A study using visual art methods to explore the perceptions and barriers of self-management in children and adolescents with lymphedema

Moffatt, C. ORCID: 0000-0002-2436-0129, Aubeeluck, A., Stasi, E., Mestre, S., Rowan, S., Murray, S. and Quere, I., 2019. A study using visual art methods to explore the perceptions and barriers of self-management in children and adolescents with lymphedema. Lymphatic Research and Biology, 17 (2), pp. 231-244. ISSN 1539-6851

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Abstract

Background: The study had two related aims: To explore, using visual art methodology, how children and adolescents perceive their Lymphoedema and conceptualise the barriers and enablers in self-management and to explore the role of an educational camp in promoting self-efficacy.

Methods: Participants (speaking English, French and Italian) were recruited during an educational camp for children with Lymphoedema. Children and adolescents used different methodologies to depict living and self-managing their condition. Younger children (aged 5 -12) drew pictures and all children and adolescents (aged 5 -18) were given cameras and asked to take photographs that depicted their experience of learning self-management of their condition during the camp. Rose’s critical visual methodology framework was used for analysis.

Results: Analysis of the data produced 5 categories: Normal versus altered childhood, living with Lymphoedema, perceptions of Lymphoedema and self-care in younger children, Adolescents perception of living and managing Lymphoedema, Learning self-efficacy and Insights into cultural differences in self-care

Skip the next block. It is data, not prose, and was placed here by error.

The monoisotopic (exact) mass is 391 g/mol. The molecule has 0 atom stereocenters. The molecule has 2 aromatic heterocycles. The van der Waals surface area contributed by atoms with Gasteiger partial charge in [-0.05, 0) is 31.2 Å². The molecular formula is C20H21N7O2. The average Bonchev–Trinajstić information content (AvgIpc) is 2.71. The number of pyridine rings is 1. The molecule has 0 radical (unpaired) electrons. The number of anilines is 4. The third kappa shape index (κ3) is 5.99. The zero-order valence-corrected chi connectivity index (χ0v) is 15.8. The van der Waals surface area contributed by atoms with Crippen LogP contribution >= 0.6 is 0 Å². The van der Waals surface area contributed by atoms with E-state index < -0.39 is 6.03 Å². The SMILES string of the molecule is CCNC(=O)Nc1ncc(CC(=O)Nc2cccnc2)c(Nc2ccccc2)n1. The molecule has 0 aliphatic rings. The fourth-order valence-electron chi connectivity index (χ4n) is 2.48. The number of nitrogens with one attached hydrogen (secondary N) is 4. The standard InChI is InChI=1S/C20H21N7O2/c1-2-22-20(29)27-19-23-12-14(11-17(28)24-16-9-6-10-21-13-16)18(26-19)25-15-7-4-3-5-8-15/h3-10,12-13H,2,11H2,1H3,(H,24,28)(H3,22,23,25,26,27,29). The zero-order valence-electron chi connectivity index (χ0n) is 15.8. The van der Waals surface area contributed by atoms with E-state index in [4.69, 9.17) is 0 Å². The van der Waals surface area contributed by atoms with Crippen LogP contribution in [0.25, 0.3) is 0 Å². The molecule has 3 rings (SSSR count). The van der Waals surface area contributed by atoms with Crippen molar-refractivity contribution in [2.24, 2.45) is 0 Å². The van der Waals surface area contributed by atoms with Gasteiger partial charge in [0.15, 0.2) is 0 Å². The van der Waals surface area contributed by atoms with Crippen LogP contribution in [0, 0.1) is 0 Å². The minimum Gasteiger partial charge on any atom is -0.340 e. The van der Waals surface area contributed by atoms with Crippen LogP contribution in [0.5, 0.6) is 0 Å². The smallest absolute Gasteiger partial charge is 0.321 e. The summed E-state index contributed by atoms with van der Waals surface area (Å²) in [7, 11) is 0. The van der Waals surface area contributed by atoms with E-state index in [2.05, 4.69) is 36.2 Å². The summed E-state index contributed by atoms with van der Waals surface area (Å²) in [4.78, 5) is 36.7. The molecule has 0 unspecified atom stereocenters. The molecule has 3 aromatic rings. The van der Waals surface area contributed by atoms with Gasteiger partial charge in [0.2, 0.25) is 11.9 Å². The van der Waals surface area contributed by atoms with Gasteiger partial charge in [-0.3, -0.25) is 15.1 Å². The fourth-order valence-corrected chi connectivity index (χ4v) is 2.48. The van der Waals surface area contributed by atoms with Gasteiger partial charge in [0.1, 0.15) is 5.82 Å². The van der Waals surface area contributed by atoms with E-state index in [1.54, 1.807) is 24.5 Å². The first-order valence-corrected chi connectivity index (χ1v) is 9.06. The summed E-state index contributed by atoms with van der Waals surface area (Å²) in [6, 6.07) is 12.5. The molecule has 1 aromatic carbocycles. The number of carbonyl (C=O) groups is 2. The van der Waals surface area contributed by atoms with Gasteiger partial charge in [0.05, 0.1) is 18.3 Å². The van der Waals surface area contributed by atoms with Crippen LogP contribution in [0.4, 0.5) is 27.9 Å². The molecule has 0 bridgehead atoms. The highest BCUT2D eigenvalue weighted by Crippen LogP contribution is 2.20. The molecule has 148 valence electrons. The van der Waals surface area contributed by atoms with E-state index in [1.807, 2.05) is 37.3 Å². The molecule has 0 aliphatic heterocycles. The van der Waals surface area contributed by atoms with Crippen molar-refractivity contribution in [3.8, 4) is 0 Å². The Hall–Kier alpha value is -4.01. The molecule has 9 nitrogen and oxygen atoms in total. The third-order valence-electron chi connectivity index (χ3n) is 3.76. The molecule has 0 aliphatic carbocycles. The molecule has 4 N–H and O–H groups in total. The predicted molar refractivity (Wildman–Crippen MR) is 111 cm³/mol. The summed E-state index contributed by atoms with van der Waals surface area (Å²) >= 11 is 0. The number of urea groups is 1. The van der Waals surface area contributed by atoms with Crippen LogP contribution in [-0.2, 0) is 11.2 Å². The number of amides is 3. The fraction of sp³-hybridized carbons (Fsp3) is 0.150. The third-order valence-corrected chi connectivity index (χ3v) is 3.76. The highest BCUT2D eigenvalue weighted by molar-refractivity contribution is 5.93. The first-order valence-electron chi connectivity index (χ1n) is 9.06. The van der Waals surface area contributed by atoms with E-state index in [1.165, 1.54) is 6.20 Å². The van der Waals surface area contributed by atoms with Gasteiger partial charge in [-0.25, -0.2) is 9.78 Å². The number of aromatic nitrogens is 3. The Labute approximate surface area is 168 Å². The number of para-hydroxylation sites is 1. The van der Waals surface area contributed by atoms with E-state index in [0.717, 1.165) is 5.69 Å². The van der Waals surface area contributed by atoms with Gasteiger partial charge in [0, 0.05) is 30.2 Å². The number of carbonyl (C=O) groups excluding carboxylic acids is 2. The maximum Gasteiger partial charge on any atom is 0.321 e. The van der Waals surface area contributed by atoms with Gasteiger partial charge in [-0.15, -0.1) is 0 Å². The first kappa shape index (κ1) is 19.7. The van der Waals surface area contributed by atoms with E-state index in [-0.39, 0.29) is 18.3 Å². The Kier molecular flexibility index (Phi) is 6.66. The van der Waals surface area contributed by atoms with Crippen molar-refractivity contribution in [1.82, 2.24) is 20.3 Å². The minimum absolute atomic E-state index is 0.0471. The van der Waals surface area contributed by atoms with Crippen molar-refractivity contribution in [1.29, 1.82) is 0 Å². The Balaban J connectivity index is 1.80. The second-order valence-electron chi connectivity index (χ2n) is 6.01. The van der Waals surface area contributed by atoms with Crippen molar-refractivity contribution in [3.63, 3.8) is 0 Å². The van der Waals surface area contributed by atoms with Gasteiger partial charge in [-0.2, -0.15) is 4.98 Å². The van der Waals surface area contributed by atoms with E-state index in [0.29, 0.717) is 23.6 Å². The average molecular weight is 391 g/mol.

Conclusions: The study has shown that self-management is complex. Children and adolescents face many daily challenges and frustrations in managing their condition in addition to the normal challenges of development and growth that impact on: home life, time with friends, school activities and relationships. Children expressed a deep longing for cure and a recognition that their lives were altered by having the condition that led to limitations in sport and wearing fashionable clothes and shoes. The importance of relationships with professionals was critical as was the experience of meeting and learning with other children through the camp experience. Attempts to simplify self-management techniques would appear to be a key priority as would a greater understanding of the self-beliefs young people have of their ability to influence and control their condition and its impact on their life.

Item Type: Journal article
Publication Title: Lymphatic Research and Biology
Creators: Moffatt, C., Aubeeluck, A., Stasi, E., Mestre, S., Rowan, S., Murray, S. and Quere, I.
Publisher: Mary Ann Liebert
Date: 22 April 2019
Volume: 17
Number: 2
ISSN: 1539-6851
Identifiers:
NumberType
10.1089/lrb.2018.0075DOI
Divisions: Schools > School of Social Sciences
Depositing User: Jonathan Gallacher
Date Added: 21 Mar 2019 11:26
Last Modified: 24 Sep 2019 13:50
URI: http://irep.ntu.ac.uk/id/eprint/36115

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